Magazine

The horrors of the sea

African migrants - including Isa and Ibrahim from Mali - try to climb aboard a Spanish Civil Guard vessel after their boat capsized Image copyright Juan Medina/Reuters

Juan Medina has been following migrants trying to reach Europe for two decades - the Reuters photographer won a World Press award for this image taken in 2004. As the number of deaths at sea rises, he talks about his images.

Warning: Readers may find some of the images disturbing

I started taking photos of migrants because I was living in Fuerteventura in the Canary Islands working as a photographer for the local paper, and they were coming over from all over sub-Saharan Africa.

What happened on that day in 2004 was no different to what had been happening for years, and would keep happening.

The journey across the sea to Europe is taken by a lot of people in search of a better life. At any moment boats can capsize, they can run out of gas, the motor can break down - and they're vulnerable to the cold weather.

That day, the migrants were on a small boat, a patera, full of people. They had been on board for many hours.

As they reached the Canary Islands, there was a Civil Guard patrol waiting to detain them. The migrants started to board the larger vessel but when they all moved to one side, their boat capsized.

Twenty-nine of them were rescued. Nine died. The people on board were all men. Many came from Mali, some from Ivory Coast and some from Ghana.

Image copyright Juan Medina/Reuters
Image copyright Juan Medina/Reuters
Image copyright Juan Medina/Reuters
Image copyright Juan Medina/Reuters
Image caption Memorials for dead migrants at the cemetery of Antigua in Fuerteventura

The survivors went through the usual process on their arrival - migrants are held in a detention centre for foreigners for 40 days, then they are either put on a flight to their countries of origin, or they are flown to mainland Spain.

I know what happened to two of the men on that boat - Isa and Ibrahim. I met them the day they were rescued. They are the men I photographed being pulled out of the sea.

They were sent to Spain - Isa was taken to Valencia and Ibrahim to Murcia.

They made it very clear what was going on back home in Mali. They come from large families. In Isa's case for example, they depend on crops and the harvest year by year. Work is scarce. They didn't have any opportunities. They were really living in a situation of extreme need.

Despite the risks they decided to make the journey. For them it was the only way out. They thought it would be worth it to try to help their families. Perhaps they didn't know exactly what was going to happen to them minute by minute, but they knew it was dangerous.

I went to their homes in Mali to meet their families and was greeted with open arms, with a lot of love - in the exact opposite way to how the Spanish greet migrants here. Their families told me their story so that I could understand why their sons were willing to risk their lives.

The main thing that struck me is the terrible living conditions they left behind. They risked dying at sea but they faced even greater pressures trying to survive at home. They did it because they had no other way out. It's not because they were adventure seekers.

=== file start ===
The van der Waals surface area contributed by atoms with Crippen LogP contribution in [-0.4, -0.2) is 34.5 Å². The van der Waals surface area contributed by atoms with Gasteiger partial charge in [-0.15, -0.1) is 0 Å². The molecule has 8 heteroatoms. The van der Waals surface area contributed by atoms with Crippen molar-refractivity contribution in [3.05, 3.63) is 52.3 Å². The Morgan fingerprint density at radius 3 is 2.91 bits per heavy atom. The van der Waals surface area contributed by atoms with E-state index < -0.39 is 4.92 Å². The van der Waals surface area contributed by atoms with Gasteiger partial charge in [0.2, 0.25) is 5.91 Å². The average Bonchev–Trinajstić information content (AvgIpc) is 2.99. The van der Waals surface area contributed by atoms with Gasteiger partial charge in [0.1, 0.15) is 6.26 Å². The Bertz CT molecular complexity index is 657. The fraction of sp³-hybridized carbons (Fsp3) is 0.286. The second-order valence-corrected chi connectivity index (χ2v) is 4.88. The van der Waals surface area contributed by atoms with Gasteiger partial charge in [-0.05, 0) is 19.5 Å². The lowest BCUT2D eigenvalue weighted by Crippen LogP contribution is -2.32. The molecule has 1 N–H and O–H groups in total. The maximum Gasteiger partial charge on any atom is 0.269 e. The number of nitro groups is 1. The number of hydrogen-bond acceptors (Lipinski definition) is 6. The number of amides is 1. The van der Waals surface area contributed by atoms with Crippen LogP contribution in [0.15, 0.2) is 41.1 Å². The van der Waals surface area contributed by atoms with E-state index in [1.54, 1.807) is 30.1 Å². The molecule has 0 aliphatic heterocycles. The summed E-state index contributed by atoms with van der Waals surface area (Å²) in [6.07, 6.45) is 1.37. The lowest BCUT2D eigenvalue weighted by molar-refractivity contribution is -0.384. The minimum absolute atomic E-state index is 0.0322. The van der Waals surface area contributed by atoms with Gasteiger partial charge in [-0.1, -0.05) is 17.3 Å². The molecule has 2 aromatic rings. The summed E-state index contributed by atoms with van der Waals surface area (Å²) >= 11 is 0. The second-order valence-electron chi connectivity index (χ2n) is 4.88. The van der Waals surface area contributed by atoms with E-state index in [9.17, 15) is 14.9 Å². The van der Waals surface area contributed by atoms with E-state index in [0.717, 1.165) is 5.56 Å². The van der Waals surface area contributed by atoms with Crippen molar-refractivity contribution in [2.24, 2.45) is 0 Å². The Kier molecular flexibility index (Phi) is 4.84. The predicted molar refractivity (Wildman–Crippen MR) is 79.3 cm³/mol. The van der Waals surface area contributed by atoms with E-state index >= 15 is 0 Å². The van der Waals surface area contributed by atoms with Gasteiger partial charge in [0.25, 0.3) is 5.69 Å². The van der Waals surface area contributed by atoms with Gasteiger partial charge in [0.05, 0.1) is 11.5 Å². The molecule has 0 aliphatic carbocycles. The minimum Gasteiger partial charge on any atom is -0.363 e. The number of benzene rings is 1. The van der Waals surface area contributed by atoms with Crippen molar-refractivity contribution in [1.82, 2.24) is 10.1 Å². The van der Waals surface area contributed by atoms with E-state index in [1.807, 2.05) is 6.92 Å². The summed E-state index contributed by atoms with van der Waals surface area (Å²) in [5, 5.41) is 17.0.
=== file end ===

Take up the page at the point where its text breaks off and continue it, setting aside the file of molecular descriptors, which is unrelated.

It made their families incredibly sad - first, the pain because their children left, and second, knowing that their children could also die.

Image copyright Juan Medina/Reuters
Image caption Migrants at their hiding place in the mountains near the Spanish enclave of Ceuta in North Africa
Image copyright Juan Medina/Reuters
Image caption A clandestine campsite in northern Morocco near another Spanish enclave, Melilla
Image copyright Juan Medina/Reuters
Image caption Mohamed from Togo treats wounds suffered while trying to swim from Morocco to Spain
Image copyright Juan Medina/Reuters

Some people who survive the journey join our society, in as much as our society allows them to - often in an unstable precarious way, without papers, without rights.

As journalists we have the opportunity to see what's happening first hand, but we should all be involved in this situation, because this is happening on our own doorstep.

In reality they are our neighbours, they could be living on the floor above you, selling you your food, or go to school with your children. If people feel they are not directly affected by this situation, they are turning a blind eye.

I think my photos are documents. These are things that are happening day after day.

Throughout history it's thanks to photographs or articles that we know what has happened - so we know that at the end of the 20th Century and the turn of the 21st Century people travelled to the gates of Europe in much the same way slaves did in the 17th Century.

Many of them would have drowned at sea too, squashed into makeshift boats that would sink.

And people keep dying today. It's unusual for a month to pass without a tragedy. Even after 20 years following this story, people are still drowning every week and I don't see anything changing. If there is any change at all, it's got worse. Each tragedy or shipwreck gets bigger and more painful because more people lose their lives. There is more police pressure on Europe's borders than ever before - but people are still dying.

Image copyright Juan Medina/Reuters
Image caption An exhausted migrant crawls up the beach in Fuerteventura

Isa and Ibrahim are now living legally in Spain.

Juan Medina will be on Outlook on the BBC World Service on Tuesday 28 April at 11:05 GMT. Listen via iPlayer or get the Outlook podcast.


Find out more

Juan Medina's work features in the book Illegality, Inc. by Ruben Andersson, which won BBC Radio 4's Thinking Allowed's Ethnography Award.

Andersson argues that tighter border controls increase illegal behaviour.


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